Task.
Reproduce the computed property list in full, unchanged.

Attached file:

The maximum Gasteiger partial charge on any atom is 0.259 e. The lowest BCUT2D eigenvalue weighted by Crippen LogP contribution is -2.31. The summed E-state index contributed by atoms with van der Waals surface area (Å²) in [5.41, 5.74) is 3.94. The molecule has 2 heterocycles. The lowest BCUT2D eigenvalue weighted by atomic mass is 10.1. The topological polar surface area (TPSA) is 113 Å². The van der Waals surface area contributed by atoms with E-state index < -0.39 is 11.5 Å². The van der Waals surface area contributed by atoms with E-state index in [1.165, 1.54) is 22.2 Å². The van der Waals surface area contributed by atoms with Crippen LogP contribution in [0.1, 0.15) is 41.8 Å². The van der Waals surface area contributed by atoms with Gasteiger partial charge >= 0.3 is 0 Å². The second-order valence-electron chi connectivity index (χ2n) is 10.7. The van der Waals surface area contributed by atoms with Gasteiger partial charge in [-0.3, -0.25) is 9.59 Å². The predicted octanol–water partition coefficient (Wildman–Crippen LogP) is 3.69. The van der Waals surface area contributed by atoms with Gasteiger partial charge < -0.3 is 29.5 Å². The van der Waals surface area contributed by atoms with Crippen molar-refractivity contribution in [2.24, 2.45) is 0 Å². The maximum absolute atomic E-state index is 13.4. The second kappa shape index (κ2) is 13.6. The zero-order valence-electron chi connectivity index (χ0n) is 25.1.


The maximum Gasteiger partial charge on any atom is 0.259 e. The lowest BCUT2D eigenvalue weighted by Crippen LogP contribution is -2.31. The summed E-state index contributed by atoms with van der Waals surface area (Å²) in [5.41, 5.74) is 3.94. The molecule has 2 heterocycles. The lowest BCUT2D eigenvalue weighted by atomic mass is 10.1. The topological polar surface area (TPSA) is 113 Å². The van der Waals surface area contributed by atoms with E-state index < -0.39 is 11.5 Å². The van der Waals surface area contributed by atoms with E-state index in [1.165, 1.54) is 22.2 Å². The van der Waals surface area contributed by atoms with Crippen LogP contribution in [0.1, 0.15) is 41.8 Å². The van der Waals surface area contributed by atoms with Gasteiger partial charge >= 0.3 is 0 Å². The second-order valence-electron chi connectivity index (χ2n) is 10.7. The van der Waals surface area contributed by atoms with Gasteiger partial charge in [-0.3, -0.25) is 9.59 Å². The predicted octanol–water partition coefficient (Wildman–Crippen LogP) is 3.69. The van der Waals surface area contributed by atoms with Gasteiger partial charge < -0.3 is 29.5 Å². The van der Waals surface area contributed by atoms with Crippen molar-refractivity contribution in [2.24, 2.45) is 0 Å². The maximum absolute atomic E-state index is 13.4. The second kappa shape index (κ2) is 13.6. The zero-order valence-electron chi connectivity index (χ0n) is 25.1.